6. 6. where the i constant depends upon the S table. T1 and T2 are 2 among 512values of table T . Statistically speaking, once in 29, T1 = T2 , and T1 T2 = 0. Ifwe compute 218 samples, each of the 512 values of table T i should appearonce in average.We collect the combination of the generator output words given by the leftterm of (2) for about 221 (n; l) samples. Whenever one value appears more than4 times, we assume this 21 a value of table T is i. All the other values havea probability of about 2232 to appear. This way, we nd about 490 out of 512values of table T up to one constant value.3.2 Step 2The purpose of the second step is to compute a constant i which is needed inthe third step in order to nd out statistics involving B i?1 , Di , Ai and B i (seeFig. 2.). Consider the following equation (3) established in a similar way to (2)from the relation between B i?1 and the output words :(3) Y4 9 Y2 Y1 9 X2 18 T3 18 = (T10 T20 ) 18 (T30 T40 )9 (S4 9 S2?1 18 S2 S1 9) i i i iwhere i = S4 i 9 S2?1 i 18 S2 S1 i i 9 i 18For each sample, we can nd out T3 i by searching exhaustively the rightcombination (T1 , T2 , T3 ) in equation (2). In order to save time, we compute onceand for all a table with the 218 values of (T1 T2 ) 18 and search for the rightthird value. We perform this search as well as the computation of the left termof (3) for 221 samples. Once in 218, T10 = T20 and T30 = T40 . This way the constantvalue i we are looking for appears at least 4 times.3.3 Step 3The purpose of this step is to nd out various values of n1. Once we have thesevalues, we can make out the relation between the in and outputs of table T upto one constant value. Let us consider equation (4) established from the relationbetween Ai?1 and the output words :(4)X1 18 Y1 Y4 T20 9 T40 T3 9 = n1 18 S1?1 i 18 S4 S1 i i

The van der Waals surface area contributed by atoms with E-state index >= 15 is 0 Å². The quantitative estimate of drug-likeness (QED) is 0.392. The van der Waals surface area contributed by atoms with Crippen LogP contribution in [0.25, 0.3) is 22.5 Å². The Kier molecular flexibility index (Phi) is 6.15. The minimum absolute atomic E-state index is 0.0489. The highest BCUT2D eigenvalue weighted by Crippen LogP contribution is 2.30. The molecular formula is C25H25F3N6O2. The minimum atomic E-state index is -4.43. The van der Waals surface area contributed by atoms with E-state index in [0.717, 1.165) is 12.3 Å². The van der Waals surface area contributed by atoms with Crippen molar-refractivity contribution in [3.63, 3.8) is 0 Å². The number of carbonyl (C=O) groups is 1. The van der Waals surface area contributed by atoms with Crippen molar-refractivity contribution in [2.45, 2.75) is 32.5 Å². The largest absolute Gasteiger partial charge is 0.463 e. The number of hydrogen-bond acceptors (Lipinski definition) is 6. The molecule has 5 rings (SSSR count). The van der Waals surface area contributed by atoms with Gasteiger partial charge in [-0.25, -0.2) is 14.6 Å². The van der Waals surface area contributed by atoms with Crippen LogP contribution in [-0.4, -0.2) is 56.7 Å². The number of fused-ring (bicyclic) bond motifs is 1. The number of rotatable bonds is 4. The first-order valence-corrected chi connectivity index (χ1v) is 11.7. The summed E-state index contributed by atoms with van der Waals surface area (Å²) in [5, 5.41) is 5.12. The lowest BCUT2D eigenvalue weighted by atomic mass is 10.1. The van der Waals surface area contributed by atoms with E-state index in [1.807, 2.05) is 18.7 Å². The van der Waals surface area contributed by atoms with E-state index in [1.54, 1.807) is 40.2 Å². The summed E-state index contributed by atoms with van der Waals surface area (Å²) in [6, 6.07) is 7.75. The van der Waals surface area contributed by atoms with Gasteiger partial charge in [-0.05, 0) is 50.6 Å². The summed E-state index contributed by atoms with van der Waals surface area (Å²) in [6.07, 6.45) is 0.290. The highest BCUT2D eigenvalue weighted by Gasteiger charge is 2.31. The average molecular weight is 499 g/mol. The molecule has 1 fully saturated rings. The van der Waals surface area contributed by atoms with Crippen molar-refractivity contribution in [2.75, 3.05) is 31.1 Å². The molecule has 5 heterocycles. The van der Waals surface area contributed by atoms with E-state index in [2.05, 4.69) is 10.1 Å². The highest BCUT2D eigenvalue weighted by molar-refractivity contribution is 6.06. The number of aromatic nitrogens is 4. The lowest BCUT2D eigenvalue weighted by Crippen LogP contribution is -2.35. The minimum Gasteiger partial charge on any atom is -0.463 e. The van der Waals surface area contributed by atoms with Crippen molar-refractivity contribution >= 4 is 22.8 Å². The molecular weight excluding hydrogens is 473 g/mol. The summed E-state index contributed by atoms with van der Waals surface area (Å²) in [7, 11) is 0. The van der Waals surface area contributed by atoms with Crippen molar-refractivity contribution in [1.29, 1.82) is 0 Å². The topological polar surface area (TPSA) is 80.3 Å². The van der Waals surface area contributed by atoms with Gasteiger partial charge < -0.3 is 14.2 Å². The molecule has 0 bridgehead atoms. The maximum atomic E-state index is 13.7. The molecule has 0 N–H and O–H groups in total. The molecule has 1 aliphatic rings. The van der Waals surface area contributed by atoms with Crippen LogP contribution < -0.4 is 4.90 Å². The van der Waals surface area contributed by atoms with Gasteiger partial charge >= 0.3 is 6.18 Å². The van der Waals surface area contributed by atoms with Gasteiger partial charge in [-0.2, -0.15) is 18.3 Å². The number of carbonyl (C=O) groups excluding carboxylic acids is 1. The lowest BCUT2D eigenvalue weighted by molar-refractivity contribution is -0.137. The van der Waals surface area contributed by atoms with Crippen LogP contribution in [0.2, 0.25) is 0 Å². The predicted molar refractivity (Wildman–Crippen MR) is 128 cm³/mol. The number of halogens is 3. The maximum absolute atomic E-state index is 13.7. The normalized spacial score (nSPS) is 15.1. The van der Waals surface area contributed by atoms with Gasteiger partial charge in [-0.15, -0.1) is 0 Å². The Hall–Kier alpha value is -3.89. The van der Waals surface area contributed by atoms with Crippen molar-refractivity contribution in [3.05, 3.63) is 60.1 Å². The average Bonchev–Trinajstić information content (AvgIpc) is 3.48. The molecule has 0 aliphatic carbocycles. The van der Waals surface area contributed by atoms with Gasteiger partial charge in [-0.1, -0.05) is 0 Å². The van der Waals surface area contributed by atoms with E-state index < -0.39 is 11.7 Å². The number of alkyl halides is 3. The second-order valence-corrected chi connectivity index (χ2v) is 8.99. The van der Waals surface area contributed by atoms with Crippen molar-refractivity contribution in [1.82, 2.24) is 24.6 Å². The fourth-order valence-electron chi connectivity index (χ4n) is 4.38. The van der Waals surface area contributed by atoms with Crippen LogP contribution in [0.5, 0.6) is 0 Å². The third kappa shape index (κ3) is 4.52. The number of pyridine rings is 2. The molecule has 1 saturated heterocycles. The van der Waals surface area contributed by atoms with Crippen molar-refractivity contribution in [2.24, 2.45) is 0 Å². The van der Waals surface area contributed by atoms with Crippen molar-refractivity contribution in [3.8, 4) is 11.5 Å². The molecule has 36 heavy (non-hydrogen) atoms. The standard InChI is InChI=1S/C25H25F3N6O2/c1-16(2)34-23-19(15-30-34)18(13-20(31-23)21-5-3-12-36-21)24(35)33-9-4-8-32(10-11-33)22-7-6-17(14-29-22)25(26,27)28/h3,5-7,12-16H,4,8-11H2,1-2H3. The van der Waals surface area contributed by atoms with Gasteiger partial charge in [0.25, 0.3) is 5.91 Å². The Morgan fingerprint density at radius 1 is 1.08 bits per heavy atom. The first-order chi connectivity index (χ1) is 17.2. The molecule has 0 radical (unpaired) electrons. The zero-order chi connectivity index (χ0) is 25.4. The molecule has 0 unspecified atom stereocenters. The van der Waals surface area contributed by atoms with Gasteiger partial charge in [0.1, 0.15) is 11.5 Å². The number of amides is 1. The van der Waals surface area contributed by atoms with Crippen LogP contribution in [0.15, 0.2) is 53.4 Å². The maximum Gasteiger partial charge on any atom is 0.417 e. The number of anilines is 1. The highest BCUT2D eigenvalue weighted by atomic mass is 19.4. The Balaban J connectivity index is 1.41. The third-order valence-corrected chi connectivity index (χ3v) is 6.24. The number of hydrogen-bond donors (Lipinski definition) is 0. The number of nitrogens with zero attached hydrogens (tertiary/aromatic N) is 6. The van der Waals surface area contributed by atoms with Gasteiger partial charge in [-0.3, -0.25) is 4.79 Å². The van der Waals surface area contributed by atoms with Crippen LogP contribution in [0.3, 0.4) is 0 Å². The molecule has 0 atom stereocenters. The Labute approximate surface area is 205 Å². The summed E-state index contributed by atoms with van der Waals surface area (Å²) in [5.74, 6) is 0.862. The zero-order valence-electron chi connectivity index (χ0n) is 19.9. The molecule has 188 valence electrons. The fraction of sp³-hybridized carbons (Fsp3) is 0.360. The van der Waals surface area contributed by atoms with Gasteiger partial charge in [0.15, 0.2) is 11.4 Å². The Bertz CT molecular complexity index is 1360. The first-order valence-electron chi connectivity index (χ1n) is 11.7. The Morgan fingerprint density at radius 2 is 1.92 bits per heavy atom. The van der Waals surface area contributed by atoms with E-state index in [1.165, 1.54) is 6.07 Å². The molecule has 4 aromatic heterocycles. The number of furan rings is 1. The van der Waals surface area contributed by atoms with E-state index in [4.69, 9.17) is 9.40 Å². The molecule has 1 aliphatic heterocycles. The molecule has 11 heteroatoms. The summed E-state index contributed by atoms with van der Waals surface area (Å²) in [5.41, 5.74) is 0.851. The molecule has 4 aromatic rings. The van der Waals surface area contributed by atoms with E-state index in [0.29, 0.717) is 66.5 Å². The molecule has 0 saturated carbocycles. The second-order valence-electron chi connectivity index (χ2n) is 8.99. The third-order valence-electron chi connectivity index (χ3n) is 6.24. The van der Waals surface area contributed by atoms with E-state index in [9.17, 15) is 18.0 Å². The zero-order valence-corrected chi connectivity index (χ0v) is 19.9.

7. 7. We can nd out T20 i and T 0 4 i by searching the right combination of 0 ; T2; T3; T4 ) in equation (2) using the value i we made out in step 2. For(T1 0 0 0each sample we compute, we get about 16 possibilities, as (T10 ; T20 ; T30 ; T40 ) gives236 possible values for a 32- bit word.In order to nd the right combination, let us consider two distinct iterationindexes i and j : we know that for a given l value, if i is even (or odd), we alwaysxor the same n1 (or n3 ) to the input A. Let us therefore take two rounds i andj that are both odd (or even). We need to know table T i, table T j , iand j .We collect samples of : { n1 18 i i?1 where i = S1 18 S4 S1 i; i i { n1 18 j j 9 i 9 as value T3 is found through table T i and values T 0 and T 0 through 2 4 table T j.We xor all the samples of round i with all the samples of round j . One of thesevalues is the right combination of i j ( i j ) 9Then we nd all the samples for rounds i and j of another value n1 (i.e. ofround l). We compare these two sets of samples and make out the right value ofn1 18 i .This step can be repeated various times to collect values of n1 while computingonly once the tables T and the constants .3.4 Step 4In this step we nally derive the in and outputs of table T from equation (5):(5) p1 = ((X1 n1 S1?1 )&0x7fc)=4 iIn this equation p1 is the input of table T . We have seen in the rst threesteps that we can derive the value of T1 from in and output samples of SEAL.So we nally derive several values of :Tp i] iwhere i = ((S1?1 i i 18)&0x7fc)=4.